Civil War: Orphan finds brother in camp near St. Thomas

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When thousands of Union troops arrived in Nelson County in 1861 at the start of the Civil War, the population swelled.

At the time, the U.S. Census showed Bardstown’s population around 800 but it could have been closer to 1,200. When troops arrived the population would swell by as many as 7,000-8,000 more at any given time. Union camps of instruction were located throughout the state. These camps had a two-fold purpose — first to prepare the new soldiers for military life and battle and second to occupy the state with troops. With Kentucky being a border state and its access to roads and waterways being so important to both causes, the use of the camps was a method of intimidation.

With many Union troops coming from the more Northern states, the camps were also a way to get soldiers used to the food, weather and humidity that Kentucky and states farther south had to offer. Nelson County was important because of its access to and from Louisville. It was connected by a turnpike — what we refer to today as U.S. 31E — and a railroad that was only a year old. As Union and Confederate troops tried to get supplies back and forth, the roadways and railroads became even more important.

During the four years of the war, more than 85 military regiments would pass through the county, bringing thousands of troops at a time. These troops set up camps near the turnpike. Traveling out the turnpike toward New Haven and near St. Thomas Church, many troops would set up their encampments.

It’s believed that a letter in possession of the Sisters of Charity of Nazareth from a boy living at St. Thomas Orphan Asylum may have revealed a chance meeting between a boy and his brother, a soldier in one of the encampments.


St. Thomas Orphan Asylum Jry 22/62 (1862)


Dear Sister,

You may imagine how glad I was on last Sundy on meeting unexpectedly my brother James who came to see me. Nearly for two weeks we had been in sight of each other without knowing it. His regiment is encamped in one of the fields of the Asylum ten minutes from the house. We can see the men drilling every day from our play ground. He looks well and is well contented and satisfied, he showed me the letter he had lately received from you in which were contained great many news from the family from whom I had not heard from in a long time. I am happy to know that you are well. I am enjoying myself now a good health. Last fall I had the chills for a long time and could not get rid of them, they reduced me so much that I am hardly now in the state I was before though I feel well. We have regular school, working some now and then. Last spring I made my first Communion. I felt a great pleasure in being admitted for the first time. I can read and write. I am sorry to see in the letter you wrote to my brother that you intend to go to the mines; if you were to follow my advice you would remain where you are. Great many have found a grave where they expected to get riches. Be kind enough on the reception of these few words to let me know how you are. I long to hear from you. Pray for me and I will pray for you.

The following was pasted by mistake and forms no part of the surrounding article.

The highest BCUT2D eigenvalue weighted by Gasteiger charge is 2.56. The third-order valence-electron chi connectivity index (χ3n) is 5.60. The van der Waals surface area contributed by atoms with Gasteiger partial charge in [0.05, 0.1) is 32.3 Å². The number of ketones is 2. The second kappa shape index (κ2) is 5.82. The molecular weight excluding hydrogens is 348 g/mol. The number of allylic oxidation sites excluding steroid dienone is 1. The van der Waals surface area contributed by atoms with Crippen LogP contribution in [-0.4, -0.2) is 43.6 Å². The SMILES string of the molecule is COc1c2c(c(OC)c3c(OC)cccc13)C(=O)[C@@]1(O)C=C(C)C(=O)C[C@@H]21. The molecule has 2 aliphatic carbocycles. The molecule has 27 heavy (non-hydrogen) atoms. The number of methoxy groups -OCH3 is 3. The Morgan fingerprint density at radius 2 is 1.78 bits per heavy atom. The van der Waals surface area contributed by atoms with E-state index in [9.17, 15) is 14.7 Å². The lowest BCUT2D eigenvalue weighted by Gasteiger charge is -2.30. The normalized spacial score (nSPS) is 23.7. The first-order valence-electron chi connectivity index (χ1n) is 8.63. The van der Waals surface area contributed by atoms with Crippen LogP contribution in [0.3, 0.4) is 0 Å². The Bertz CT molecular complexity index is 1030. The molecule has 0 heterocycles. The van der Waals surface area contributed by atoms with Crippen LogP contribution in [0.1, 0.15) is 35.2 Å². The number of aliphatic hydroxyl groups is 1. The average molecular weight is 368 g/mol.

Yor affectionate brother

Batty Chapman


Direct your letter to Pat Chapman car of Bro. David, Director of the Orphan Asylum near Bardstown (KY)


The Nelson County Library has two books regarding those registered at the orphanage — Register of St. Thomas Orphan Asylum Vol. 1 and Register of St. Thomas Orphan Asylum Vol. 2. A search by local historian Dixie Hibbs showed the orphan registers had a Barth Chapman listed who was taken to the orphanage in 1855. In 1855 he was 9 years old. At the time the letter was written, Chapman would have been 15 or 16. The letter mentions the writer having recently received his first communion. Though children in the Catholic faith today usually receive their first communion around age 8, it wasn’t unusual for children to be much older in the 1860s. The records at the library show Barth Chapman left in 1862 with his brother, a voluntary soldier. The records don’t reveal the name of his brother, where the two once lived or why Chapman was at the orphanage.

The St. Thomas Orphan Asylum was run by the Sisters of Charity of Nazareth. It was founded in 1858 and housed orphans and destitute children.


Historical information from this book came from “Nelson County — A Portrait of the Civil War” by Dixie Hibbs, Bardstown.